Genetic antifreeze

When many insects get cold they produce a special sugar that stops their cells from freezing and keeps them working at low temperatures.

In any biochemical process there are usually many genes involved. In the case of the Arctic springtail (Megaphorura arctica), we have identified just one of these sugar-producing genes. Better understanding of genetics can lead to breakthroughs in biomedicine and other industries.

DATA AS ART #05 Genetic antifreeze

This artwork shows a heat map. Each row represents the behaviour of a different gene and each column represents a different cold treatment. The colours show how much of that gene is produced under each treatment. Red means the gene is produced more compared to control conditions, green means less and black denotes no change. Through this type of analysis we have identified 27 novel Arctic springtail genes potentially associated with surviving freezing, which can now be investigated further.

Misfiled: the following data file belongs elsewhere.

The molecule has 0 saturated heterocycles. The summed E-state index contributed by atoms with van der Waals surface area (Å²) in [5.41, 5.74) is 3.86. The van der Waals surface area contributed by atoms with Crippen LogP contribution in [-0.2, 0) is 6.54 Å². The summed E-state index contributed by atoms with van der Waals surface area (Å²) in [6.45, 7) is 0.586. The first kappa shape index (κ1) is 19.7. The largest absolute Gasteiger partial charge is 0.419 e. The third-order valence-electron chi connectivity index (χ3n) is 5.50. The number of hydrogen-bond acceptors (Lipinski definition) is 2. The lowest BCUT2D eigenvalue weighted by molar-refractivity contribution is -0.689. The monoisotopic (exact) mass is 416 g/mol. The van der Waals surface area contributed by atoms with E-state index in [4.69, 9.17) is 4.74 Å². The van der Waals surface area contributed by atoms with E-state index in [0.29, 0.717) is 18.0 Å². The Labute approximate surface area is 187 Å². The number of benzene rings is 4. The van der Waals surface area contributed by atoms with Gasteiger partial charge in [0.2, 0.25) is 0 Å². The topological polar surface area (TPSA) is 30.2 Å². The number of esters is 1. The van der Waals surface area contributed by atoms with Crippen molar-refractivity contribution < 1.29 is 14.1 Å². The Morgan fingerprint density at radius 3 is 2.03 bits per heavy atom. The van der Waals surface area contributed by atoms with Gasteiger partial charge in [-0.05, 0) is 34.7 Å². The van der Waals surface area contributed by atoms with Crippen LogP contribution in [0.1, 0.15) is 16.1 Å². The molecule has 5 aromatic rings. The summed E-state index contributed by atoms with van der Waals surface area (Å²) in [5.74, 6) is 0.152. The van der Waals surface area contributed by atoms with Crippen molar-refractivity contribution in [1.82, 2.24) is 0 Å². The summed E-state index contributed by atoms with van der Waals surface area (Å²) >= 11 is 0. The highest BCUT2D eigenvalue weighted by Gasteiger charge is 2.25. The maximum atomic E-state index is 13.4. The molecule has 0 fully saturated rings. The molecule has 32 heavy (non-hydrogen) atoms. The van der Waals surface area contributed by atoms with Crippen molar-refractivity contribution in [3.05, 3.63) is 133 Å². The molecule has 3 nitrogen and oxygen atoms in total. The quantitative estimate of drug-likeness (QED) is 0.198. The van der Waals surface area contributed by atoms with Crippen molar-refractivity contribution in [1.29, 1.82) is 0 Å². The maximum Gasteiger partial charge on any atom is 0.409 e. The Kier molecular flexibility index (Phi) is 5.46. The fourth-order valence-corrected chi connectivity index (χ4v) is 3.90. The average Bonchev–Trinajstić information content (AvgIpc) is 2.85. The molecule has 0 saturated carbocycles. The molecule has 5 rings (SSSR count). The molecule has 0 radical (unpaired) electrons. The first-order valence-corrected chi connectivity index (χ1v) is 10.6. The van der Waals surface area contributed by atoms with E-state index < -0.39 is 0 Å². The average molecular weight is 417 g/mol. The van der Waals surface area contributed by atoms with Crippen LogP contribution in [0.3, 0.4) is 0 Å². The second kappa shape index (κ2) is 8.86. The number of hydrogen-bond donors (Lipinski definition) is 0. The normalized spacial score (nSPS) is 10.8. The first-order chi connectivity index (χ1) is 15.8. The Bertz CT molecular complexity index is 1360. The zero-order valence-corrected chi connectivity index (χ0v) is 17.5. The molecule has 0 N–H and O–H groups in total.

Data source:
Dr Melody Clark
Molecular Biologist
British Antarcic Survey